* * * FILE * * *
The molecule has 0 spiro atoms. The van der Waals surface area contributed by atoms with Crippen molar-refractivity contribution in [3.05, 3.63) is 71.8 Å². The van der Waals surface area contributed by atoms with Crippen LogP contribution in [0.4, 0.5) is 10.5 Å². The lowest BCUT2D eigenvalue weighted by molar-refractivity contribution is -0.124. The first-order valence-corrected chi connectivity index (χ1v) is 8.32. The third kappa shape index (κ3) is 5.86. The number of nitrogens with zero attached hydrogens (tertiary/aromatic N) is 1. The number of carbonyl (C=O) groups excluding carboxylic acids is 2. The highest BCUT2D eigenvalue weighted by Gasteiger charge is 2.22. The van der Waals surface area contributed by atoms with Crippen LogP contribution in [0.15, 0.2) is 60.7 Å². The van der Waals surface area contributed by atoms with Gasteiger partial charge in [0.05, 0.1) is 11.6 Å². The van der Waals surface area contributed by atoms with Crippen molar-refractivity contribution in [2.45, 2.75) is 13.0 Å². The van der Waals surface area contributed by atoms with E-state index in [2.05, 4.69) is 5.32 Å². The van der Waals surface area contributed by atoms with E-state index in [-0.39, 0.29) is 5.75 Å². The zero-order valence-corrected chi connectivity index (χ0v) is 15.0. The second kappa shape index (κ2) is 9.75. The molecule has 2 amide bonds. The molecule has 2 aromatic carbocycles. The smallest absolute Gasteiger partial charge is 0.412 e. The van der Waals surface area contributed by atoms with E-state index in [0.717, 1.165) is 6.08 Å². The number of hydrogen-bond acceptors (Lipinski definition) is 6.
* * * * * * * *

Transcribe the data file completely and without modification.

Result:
The molecule has 0 spiro atoms. The van der Waals surface area contributed by atoms with Crippen molar-refractivity contribution in [3.05, 3.63) is 71.8 Å². The van der Waals surface area contributed by atoms with Crippen LogP contribution in [0.4, 0.5) is 10.5 Å². The lowest BCUT2D eigenvalue weighted by molar-refractivity contribution is -0.124. The first-order valence-corrected chi connectivity index (χ1v) is 8.32. The third kappa shape index (κ3) is 5.86. The number of nitrogens with zero attached hydrogens (tertiary/aromatic N) is 1. The number of carbonyl (C=O) groups excluding carboxylic acids is 2. The highest BCUT2D eigenvalue weighted by Gasteiger charge is 2.22. The van der Waals surface area contributed by atoms with Crippen LogP contribution in [0.15, 0.2) is 60.7 Å². The van der Waals surface area contributed by atoms with Gasteiger partial charge in [0.05, 0.1) is 11.6 Å². The van der Waals surface area contributed by atoms with Crippen molar-refractivity contribution in [2.45, 2.75) is 13.0 Å². The van der Waals surface area contributed by atoms with E-state index in [2.05, 4.69) is 5.32 Å². The van der Waals surface area contributed by atoms with E-state index in [-0.39, 0.29) is 5.75 Å². The zero-order valence-corrected chi connectivity index (χ0v) is 15.0. The second kappa shape index (κ2) is 9.75. The molecule has 2 amide bonds. The molecule has 2 aromatic carbocycles. The smallest absolute Gasteiger partial charge is 0.412 e. The van der Waals surface area contributed by atoms with E-state index in [0.717, 1.165) is 6.08 Å². The number of hydrogen-bond acceptors (Lipinski definition) is 6.